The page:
Friday, January 29, 2016
Again at the middle school, while subbing today, I had another "aha" moment. It gave me an idea for one more element that will tie in with Ben's conflict. I love how ideas for writing come from so many different places in my life. Part of being a writer is being observant--of human nature, of what's going on with a horse, of what detail my piano student might be missing, of interesting words or conversations, of just everything. Another aspect of writing is being able to see how these pieces-parts might be related and could work together to create a story with various sub-plots and conflicts. Perhaps I developed this ability through my love of jigsaw puzzles. Or perhaps that is why I have always enjoyed puzzles--because my mind likes to find connections. So it's always fun to see how a seemingly unrelated piece of life, like a sixth grade reading assignment, can play into my book idea!
During the past three months, I have been brainstorming ideas for my book. It was coming together, but two missing pieces stood in the way of progress--a title, and a name for the new character. Both of those pieces fell into place last week, so now I feel I can move ahead. As soon as I had the title, I had a better focus: a better beginning, a better ending, and new details that would tie things together nicely. I know some people create a title last, and can even begin writing before they know what's going to happen, but that doesn't work for me.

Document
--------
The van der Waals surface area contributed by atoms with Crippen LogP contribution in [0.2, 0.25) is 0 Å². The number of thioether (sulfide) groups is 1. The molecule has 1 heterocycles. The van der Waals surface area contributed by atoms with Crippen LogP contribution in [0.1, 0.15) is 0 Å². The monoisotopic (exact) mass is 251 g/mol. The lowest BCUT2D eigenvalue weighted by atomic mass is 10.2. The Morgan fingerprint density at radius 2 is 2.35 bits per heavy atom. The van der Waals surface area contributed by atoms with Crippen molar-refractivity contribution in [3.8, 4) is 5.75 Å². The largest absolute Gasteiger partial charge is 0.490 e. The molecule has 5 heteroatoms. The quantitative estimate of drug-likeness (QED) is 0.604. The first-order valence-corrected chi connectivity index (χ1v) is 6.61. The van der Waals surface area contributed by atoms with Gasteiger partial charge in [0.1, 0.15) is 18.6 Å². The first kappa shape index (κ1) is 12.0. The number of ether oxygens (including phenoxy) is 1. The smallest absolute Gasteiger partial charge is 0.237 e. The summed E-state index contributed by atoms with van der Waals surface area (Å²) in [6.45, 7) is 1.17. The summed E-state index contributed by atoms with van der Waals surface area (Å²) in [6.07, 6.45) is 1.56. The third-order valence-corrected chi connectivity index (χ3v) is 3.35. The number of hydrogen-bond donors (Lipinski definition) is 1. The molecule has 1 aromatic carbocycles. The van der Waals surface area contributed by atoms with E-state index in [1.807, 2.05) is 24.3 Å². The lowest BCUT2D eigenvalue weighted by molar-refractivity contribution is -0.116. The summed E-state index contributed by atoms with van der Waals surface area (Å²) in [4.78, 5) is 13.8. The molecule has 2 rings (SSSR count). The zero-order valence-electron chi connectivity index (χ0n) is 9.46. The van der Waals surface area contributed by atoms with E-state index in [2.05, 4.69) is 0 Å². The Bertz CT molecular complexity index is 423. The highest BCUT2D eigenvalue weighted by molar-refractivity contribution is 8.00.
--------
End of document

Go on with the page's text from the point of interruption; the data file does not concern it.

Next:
When I wrote the first book, I started writing at the beginning and wrote it straight through, stopping every time I got stuck. On the second book, I was pleased to discover that if I got stuck, I could just jump ahead in my outline and continue expanding it until that part shaped up, and later I could back to where I got stuck. I liked that strategy so well that I'm thinking I may not even start at the beginning this time. I have sketched out the story and am adding details to my outline as I think them up, anywhere I please. I will continue doing this until it rounds itself into a complete book. This strategy feels kind of "freeing" and less intimidating. I'm kind of excited to see how that works out!